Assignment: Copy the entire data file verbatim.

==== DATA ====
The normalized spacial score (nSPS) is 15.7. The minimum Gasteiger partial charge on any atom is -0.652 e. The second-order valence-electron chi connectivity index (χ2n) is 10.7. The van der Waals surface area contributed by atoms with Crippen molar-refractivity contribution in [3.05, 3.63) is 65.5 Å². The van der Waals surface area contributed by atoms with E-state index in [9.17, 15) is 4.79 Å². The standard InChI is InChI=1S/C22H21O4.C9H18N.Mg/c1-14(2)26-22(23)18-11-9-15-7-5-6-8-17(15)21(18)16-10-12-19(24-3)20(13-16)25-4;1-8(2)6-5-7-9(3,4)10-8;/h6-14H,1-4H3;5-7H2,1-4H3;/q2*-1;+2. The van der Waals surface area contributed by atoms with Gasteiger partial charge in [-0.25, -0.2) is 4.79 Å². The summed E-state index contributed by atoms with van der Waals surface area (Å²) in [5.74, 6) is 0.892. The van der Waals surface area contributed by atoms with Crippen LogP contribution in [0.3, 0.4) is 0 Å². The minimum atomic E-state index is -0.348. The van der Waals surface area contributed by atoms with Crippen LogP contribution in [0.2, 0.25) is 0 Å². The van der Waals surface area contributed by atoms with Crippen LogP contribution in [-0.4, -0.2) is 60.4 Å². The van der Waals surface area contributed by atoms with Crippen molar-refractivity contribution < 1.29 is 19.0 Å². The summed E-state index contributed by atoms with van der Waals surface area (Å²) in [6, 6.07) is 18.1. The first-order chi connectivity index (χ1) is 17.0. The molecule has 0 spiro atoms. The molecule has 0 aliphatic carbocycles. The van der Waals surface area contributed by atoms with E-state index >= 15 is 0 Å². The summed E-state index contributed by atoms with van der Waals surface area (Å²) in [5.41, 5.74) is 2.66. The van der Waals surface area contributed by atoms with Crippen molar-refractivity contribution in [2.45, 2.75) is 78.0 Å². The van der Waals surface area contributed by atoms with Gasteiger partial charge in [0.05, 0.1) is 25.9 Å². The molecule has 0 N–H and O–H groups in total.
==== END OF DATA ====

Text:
The normalized spacial score (nSPS) is 15.7. The minimum Gasteiger partial charge on any atom is -0.652 e. The second-order valence-electron chi connectivity index (χ2n) is 10.7. The van der Waals surface area contributed by atoms with Crippen molar-refractivity contribution in [3.05, 3.63) is 65.5 Å². The van der Waals surface area contributed by atoms with E-state index in [9.17, 15) is 4.79 Å². The standard InChI is InChI=1S/C22H21O4.C9H18N.Mg/c1-14(2)26-22(23)18-11-9-15-7-5-6-8-17(15)21(18)16-10-12-19(24-3)20(13-16)25-4;1-8(2)6-5-7-9(3,4)10-8;/h6-14H,1-4H3;5-7H2,1-4H3;/q2*-1;+2. The van der Waals surface area contributed by atoms with Gasteiger partial charge in [-0.25, -0.2) is 4.79 Å². The summed E-state index contributed by atoms with van der Waals surface area (Å²) in [5.74, 6) is 0.892. The van der Waals surface area contributed by atoms with Crippen LogP contribution in [0.3, 0.4) is 0 Å². The minimum atomic E-state index is -0.348. The van der Waals surface area contributed by atoms with Crippen LogP contribution in [0.2, 0.25) is 0 Å². The van der Waals surface area contributed by atoms with Crippen LogP contribution in [-0.4, -0.2) is 60.4 Å². The van der Waals surface area contributed by atoms with Crippen molar-refractivity contribution < 1.29 is 19.0 Å². The summed E-state index contributed by atoms with van der Waals surface area (Å²) in [6, 6.07) is 18.1. The first-order chi connectivity index (χ1) is 17.0. The molecule has 0 spiro atoms. The molecule has 0 aliphatic carbocycles. The van der Waals surface area contributed by atoms with E-state index >= 15 is 0 Å². The summed E-state index contributed by atoms with van der Waals surface area (Å²) in [5.41, 5.74) is 2.66. The van der Waals surface area contributed by atoms with Crippen molar-refractivity contribution in [2.45, 2.75) is 78.0 Å². The van der Waals surface area contributed by atoms with Gasteiger partial charge in [0.05, 0.1) is 25.9 Å². The molecule has 0 N–H and O–H groups in total.